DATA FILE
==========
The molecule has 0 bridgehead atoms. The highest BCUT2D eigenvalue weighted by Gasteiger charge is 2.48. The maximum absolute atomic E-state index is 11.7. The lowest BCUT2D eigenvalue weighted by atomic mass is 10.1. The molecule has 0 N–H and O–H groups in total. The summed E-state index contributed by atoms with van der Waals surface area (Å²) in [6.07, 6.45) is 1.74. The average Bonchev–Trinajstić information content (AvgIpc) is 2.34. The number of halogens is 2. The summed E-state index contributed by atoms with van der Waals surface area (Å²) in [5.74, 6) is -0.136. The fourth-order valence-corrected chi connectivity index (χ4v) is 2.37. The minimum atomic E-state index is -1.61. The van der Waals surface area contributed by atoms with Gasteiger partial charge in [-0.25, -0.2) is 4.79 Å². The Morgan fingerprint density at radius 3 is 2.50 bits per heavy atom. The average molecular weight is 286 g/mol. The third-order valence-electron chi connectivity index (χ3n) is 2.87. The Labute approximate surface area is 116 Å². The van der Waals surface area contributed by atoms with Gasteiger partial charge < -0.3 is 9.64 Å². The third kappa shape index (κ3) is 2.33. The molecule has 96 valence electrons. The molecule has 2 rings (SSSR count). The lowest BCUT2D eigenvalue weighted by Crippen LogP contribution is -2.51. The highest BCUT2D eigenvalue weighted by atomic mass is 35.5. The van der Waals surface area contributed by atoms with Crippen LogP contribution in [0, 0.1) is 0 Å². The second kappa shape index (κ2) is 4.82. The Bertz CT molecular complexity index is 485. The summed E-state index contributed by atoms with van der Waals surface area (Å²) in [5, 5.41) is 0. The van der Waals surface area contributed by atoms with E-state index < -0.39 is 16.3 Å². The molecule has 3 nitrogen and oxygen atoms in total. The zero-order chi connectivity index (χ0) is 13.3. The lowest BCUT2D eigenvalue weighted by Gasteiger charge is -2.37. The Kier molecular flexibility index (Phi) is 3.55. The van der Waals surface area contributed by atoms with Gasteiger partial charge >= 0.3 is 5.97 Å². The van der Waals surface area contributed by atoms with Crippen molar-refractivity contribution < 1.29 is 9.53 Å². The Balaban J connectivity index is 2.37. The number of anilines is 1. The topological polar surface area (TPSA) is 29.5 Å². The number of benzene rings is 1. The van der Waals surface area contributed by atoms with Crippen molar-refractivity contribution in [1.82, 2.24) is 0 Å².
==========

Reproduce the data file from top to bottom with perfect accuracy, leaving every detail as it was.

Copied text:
The molecule has 0 bridgehead atoms. The highest BCUT2D eigenvalue weighted by Gasteiger charge is 2.48. The maximum absolute atomic E-state index is 11.7. The lowest BCUT2D eigenvalue weighted by atomic mass is 10.1. The molecule has 0 N–H and O–H groups in total. The summed E-state index contributed by atoms with van der Waals surface area (Å²) in [6.07, 6.45) is 1.74. The average Bonchev–Trinajstić information content (AvgIpc) is 2.34. The number of halogens is 2. The summed E-state index contributed by atoms with van der Waals surface area (Å²) in [5.74, 6) is -0.136. The fourth-order valence-corrected chi connectivity index (χ4v) is 2.37. The minimum atomic E-state index is -1.61. The van der Waals surface area contributed by atoms with Gasteiger partial charge in [-0.25, -0.2) is 4.79 Å². The Morgan fingerprint density at radius 3 is 2.50 bits per heavy atom. The average molecular weight is 286 g/mol. The third-order valence-electron chi connectivity index (χ3n) is 2.87. The Labute approximate surface area is 116 Å². The van der Waals surface area contributed by atoms with Gasteiger partial charge < -0.3 is 9.64 Å². The third kappa shape index (κ3) is 2.33. The molecule has 96 valence electrons. The molecule has 2 rings (SSSR count). The lowest BCUT2D eigenvalue weighted by Crippen LogP contribution is -2.51. The highest BCUT2D eigenvalue weighted by atomic mass is 35.5. The van der Waals surface area contributed by atoms with Crippen LogP contribution in [0, 0.1) is 0 Å². The second kappa shape index (κ2) is 4.82. The Bertz CT molecular complexity index is 485. The summed E-state index contributed by atoms with van der Waals surface area (Å²) in [5, 5.41) is 0. The van der Waals surface area contributed by atoms with E-state index < -0.39 is 16.3 Å². The molecule has 3 nitrogen and oxygen atoms in total. The zero-order chi connectivity index (χ0) is 13.3. The lowest BCUT2D eigenvalue weighted by Gasteiger charge is -2.37. The Kier molecular flexibility index (Phi) is 3.55. The van der Waals surface area contributed by atoms with Gasteiger partial charge >= 0.3 is 5.97 Å². The van der Waals surface area contributed by atoms with Crippen molar-refractivity contribution < 1.29 is 9.53 Å². The Balaban J connectivity index is 2.37. The number of anilines is 1. The topological polar surface area (TPSA) is 29.5 Å². The number of benzene rings is 1. The van der Waals surface area contributed by atoms with Crippen molar-refractivity contribution in [1.82, 2.24) is 0 Å².